Prometeia Mach II GT Phase Change Cooler Review

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If you regularly read such resources as this one then you have probably seen a lot of overclocks and a lot of experimental equipment. The internet is filled with this new found craze and while overclocking has been with us since the first Personal Computers, it's popularity has increased dramatically over the last few years. Maybe breaking the Gigahertz barrier has installed a new found love of speed into the average consumer as it seems even those with only a basic computing knowledge have tried to find the limits of their CPU's speed. But even the aforementioned user who lacks a rounded understanding of PC fundamentals realizes that overclocking comes at a price and that of course is heat. The faster your CPU is running, the hotter it becomes particularly if you are defying manufactures' recommendations and push the performance levels to the limit. Many have opted for bigger heatsinks and faster fans in their quest for stability and performance while some have taken the more extreme route of water-cooling or even chemical cooling. Water-cooling kits are becoming increasingly mainstream as they offer a relatively easy route to temperature satiability and the prices of such kits have dropped dramatically. But what if you hunger for better cooling but don't have access to the more exotic chemicals it can sometimes take to chill that CPU? Enter Chip-Con with their innovative Prometeia system, a case that refrigerates your CPU for those huge overclocks? Sounds very promising indeed but Chip-Con insist this performance doesn't require a rocket scientist to set it up, sounds even better. Let's see what the Prometeia is all about and whether this is one product overclocking fans should really own...

This isn't advanced science class but this also isn't play-group; I'll attempt to run the middle ground here. I'll explain the basic idea behind such systems and how it works in the real world but don't expect me to pass any exams! What we should be interested in here is the practical 'real world' applications of such a system and what it can bring to the overclocker.

In order to conceptulize the process you may wish to view this short animation of the process. The layout may be slightly different but the principles remain unchanged.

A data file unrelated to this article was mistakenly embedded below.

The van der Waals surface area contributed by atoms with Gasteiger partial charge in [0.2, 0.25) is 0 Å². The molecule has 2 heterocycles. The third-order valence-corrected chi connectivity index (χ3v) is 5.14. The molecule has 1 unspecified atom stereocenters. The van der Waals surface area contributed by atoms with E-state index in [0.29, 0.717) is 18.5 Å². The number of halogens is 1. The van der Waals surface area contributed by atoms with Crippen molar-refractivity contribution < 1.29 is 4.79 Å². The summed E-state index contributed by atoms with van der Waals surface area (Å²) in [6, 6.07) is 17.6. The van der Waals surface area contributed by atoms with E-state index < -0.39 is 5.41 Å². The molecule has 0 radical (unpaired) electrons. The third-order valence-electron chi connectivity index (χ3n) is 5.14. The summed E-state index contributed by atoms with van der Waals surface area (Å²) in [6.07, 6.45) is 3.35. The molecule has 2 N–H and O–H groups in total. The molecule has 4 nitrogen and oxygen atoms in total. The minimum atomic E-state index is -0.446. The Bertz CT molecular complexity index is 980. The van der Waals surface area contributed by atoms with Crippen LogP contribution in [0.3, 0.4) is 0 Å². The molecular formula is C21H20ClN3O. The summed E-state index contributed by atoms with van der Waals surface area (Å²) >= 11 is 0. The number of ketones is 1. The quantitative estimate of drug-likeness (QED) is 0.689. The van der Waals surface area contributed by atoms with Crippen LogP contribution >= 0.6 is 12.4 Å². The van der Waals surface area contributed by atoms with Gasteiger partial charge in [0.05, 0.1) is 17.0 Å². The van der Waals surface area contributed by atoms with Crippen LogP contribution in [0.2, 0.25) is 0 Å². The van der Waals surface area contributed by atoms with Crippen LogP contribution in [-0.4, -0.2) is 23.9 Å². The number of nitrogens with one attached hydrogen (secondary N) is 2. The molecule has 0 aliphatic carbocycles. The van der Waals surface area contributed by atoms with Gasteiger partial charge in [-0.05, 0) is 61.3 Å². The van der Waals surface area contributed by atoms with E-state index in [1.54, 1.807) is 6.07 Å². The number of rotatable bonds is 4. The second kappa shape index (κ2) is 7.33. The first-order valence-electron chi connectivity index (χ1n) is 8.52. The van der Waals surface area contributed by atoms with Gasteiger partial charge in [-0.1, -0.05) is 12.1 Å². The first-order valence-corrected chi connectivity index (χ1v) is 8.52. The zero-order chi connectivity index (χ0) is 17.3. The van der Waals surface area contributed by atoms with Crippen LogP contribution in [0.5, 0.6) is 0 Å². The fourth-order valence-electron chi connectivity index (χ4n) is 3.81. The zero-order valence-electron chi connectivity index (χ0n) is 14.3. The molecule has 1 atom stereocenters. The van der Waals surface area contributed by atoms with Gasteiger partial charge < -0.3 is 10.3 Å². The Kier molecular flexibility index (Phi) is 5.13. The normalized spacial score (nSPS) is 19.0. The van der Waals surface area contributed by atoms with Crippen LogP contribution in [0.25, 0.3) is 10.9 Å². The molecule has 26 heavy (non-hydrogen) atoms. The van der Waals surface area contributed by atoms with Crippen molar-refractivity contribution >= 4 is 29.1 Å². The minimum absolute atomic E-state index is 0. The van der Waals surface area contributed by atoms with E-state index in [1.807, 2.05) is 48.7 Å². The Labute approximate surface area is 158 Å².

Into the microfreezer a refrigerant is pumped, upon evaporation, and thus now containing a lot more energy as particles are now in a vapor state, the vapor is sucked into the part labeled 'compressor'. The vapor is indeed compressed in a manner of speaking which we can suggest is how they arrived at the name. This compressed vapor is forced toward the condenser who's job it is to remove some of the energy present. The refrigerant is then moved into a small capillary tube thus re-increasing the energy contained within the refrigerant, it's now very close to starting the process again as it's starting to once more evaporate. When the journey is complete it will have reached the CPU again which provides the particles with more energy from it's heat emissions and thus we end up with vapor again.


But that explains a powered state, what about startup? In theory the relative pressure throughout the system is constant at startup i.e.. It's all the same. When the coolant is first being sucked out of the microfreezer pressure is built by the condenser. It's also important to note that there is a small amount of oil present in the system, we shall see why below. At startup the system waits for the pressure to build in the condenser, this part is cooled by a powerful fan, and when enough pressure is obtained the drop of oil falls back into the evaporator and the vapor is pushed to the microfreezer As we can see from the image above the natural process of gravity ensures the oil can always end up in the evaporater as doesn't reach the microfreezer